I think this forum topic is a wonderful idea. In my 23 years of teaching, I spent 3 years teaching DH (developmentally handicapped) students. I taught students from 3rd grade to 8th grade. I had to be careful that I didn't have more than a 5-year age span difference between any 2 students who were in the room together. I had no planning time -- there was no time during the day that students weren't in my room, except for lunch. It was hard. I wasn't educationally prepared, nor did I have any personal experience with students with special needs. I felt like a failure all the time. There was no professional support, except for the principal telling me what a great job I was doing -- I think he just wanted to keep me in there.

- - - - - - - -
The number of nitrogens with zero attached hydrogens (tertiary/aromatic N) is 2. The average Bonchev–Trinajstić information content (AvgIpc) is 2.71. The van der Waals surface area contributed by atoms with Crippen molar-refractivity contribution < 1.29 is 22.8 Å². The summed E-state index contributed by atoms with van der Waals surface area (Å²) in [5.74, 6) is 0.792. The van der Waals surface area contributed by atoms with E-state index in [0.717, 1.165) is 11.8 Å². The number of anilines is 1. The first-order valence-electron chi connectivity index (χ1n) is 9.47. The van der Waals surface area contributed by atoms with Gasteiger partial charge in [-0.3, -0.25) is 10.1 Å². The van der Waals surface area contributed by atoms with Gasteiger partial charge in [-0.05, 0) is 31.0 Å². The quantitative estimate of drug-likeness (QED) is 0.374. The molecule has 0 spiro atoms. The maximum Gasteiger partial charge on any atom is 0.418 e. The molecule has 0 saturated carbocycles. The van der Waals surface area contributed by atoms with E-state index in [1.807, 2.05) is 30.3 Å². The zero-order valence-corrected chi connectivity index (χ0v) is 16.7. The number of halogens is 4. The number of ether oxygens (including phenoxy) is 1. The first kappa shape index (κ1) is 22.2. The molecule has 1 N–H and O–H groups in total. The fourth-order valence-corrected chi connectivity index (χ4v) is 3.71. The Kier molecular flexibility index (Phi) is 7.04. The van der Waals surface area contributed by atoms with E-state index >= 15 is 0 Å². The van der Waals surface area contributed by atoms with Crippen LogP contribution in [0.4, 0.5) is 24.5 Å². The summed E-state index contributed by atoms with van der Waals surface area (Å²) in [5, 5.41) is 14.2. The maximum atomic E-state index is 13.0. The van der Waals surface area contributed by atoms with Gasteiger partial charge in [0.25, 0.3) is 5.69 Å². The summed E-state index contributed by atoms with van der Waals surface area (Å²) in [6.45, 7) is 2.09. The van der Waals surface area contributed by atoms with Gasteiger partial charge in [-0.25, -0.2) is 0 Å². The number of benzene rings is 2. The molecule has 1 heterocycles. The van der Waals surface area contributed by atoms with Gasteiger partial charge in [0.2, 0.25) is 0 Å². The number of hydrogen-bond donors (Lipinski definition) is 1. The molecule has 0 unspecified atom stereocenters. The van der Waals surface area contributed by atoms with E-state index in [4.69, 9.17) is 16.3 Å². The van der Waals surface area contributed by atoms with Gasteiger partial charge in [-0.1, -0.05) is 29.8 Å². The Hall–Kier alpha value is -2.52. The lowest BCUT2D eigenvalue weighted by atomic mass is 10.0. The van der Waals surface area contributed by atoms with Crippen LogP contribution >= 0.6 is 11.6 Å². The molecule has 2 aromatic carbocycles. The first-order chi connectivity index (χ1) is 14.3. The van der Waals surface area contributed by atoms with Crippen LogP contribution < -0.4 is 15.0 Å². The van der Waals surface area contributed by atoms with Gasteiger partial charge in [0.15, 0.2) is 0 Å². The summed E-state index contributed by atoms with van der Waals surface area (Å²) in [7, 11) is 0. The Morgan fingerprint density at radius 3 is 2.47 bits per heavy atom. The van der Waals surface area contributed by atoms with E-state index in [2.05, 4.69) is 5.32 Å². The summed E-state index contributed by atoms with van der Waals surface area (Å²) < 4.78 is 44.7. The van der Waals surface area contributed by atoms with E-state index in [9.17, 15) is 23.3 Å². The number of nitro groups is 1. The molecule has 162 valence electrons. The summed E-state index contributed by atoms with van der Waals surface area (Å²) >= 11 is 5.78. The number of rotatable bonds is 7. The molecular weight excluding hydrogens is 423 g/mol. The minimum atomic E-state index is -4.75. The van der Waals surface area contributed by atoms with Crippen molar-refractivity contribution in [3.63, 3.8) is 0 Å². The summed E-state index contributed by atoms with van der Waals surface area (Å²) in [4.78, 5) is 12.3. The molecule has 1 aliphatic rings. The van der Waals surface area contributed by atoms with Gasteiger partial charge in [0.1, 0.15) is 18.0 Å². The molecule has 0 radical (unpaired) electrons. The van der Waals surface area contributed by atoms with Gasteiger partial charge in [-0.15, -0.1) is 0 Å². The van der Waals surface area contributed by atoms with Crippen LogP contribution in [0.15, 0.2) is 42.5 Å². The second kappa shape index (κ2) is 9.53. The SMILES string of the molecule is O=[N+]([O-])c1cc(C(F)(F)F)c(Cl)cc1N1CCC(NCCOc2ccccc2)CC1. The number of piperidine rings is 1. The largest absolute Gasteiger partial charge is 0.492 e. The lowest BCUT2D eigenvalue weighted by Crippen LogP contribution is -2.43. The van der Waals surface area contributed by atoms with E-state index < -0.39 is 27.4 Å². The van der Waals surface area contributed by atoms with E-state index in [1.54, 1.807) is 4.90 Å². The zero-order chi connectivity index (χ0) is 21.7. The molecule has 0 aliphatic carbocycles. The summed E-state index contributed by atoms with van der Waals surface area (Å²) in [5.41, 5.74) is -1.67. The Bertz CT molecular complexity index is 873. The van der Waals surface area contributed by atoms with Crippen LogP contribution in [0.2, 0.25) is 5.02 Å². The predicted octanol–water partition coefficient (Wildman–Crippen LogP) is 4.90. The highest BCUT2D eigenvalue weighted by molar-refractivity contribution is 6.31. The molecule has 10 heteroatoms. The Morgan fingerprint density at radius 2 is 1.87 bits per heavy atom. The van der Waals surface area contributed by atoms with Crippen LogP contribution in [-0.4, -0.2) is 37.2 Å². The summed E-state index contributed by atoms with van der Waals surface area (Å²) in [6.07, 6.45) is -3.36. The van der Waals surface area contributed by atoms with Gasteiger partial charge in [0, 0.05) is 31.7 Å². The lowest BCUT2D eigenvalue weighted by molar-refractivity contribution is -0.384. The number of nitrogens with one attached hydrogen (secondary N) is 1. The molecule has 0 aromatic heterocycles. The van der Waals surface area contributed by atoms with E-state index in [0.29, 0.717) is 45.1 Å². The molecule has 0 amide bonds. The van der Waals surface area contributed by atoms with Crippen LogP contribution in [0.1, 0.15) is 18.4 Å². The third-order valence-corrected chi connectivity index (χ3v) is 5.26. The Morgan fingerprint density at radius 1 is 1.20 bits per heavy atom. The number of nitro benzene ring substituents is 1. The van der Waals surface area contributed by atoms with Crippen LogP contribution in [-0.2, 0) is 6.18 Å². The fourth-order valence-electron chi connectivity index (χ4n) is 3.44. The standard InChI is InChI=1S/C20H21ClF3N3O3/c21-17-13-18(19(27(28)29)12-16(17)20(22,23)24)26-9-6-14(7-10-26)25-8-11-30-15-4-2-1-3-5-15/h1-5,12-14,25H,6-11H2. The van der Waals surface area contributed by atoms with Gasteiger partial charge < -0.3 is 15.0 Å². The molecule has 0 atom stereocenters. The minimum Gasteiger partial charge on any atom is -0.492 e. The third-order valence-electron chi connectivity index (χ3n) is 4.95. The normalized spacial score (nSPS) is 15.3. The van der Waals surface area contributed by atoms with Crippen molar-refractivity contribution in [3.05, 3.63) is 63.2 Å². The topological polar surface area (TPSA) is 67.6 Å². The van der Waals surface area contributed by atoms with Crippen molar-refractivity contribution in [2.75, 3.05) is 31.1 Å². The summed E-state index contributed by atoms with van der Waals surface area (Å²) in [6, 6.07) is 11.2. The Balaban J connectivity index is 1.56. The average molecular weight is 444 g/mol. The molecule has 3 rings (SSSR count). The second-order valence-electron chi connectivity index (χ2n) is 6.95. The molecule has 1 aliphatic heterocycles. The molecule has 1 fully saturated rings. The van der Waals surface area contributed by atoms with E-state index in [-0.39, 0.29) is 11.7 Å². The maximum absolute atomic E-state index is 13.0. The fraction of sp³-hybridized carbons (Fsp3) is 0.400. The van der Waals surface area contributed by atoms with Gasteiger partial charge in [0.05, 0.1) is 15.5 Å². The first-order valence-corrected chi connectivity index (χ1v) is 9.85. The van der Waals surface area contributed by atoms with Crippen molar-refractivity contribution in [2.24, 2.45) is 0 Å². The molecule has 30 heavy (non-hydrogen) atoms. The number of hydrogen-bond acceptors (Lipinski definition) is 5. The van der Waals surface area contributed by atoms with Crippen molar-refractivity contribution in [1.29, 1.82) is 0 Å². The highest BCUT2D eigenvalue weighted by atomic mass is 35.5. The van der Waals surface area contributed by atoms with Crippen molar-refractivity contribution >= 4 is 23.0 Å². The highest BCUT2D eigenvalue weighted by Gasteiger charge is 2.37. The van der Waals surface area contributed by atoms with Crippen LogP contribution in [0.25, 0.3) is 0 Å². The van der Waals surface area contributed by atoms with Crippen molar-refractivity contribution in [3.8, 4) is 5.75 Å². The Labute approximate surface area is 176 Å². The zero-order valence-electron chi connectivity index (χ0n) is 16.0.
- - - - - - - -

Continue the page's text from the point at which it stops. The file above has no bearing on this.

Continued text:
When I did get a "regular" classroom, I realized that in the 30+ students in any particular class, there were DH students sitting right there day after day -- they just weren't "labeled" as such. Being able to meet their needs along with the needs of the other students was almost overwhelming. With "inclusion" being the buzz word right now in relation to special education, it's becoming more and more challenging to develop lesson plans that are broad enough to meet all the student's academic needs. Are there suggestions out there that any of you feel do a good job at this? I'm curious to hear what you may have done that worked successfully. I taught language arts and social studies up until this year -- now I'm the computer teacher. But I'd still like to hear your suggestions. I'm mentoring the new teacher who took my place -- I'd love to share with her any suggestions you might have.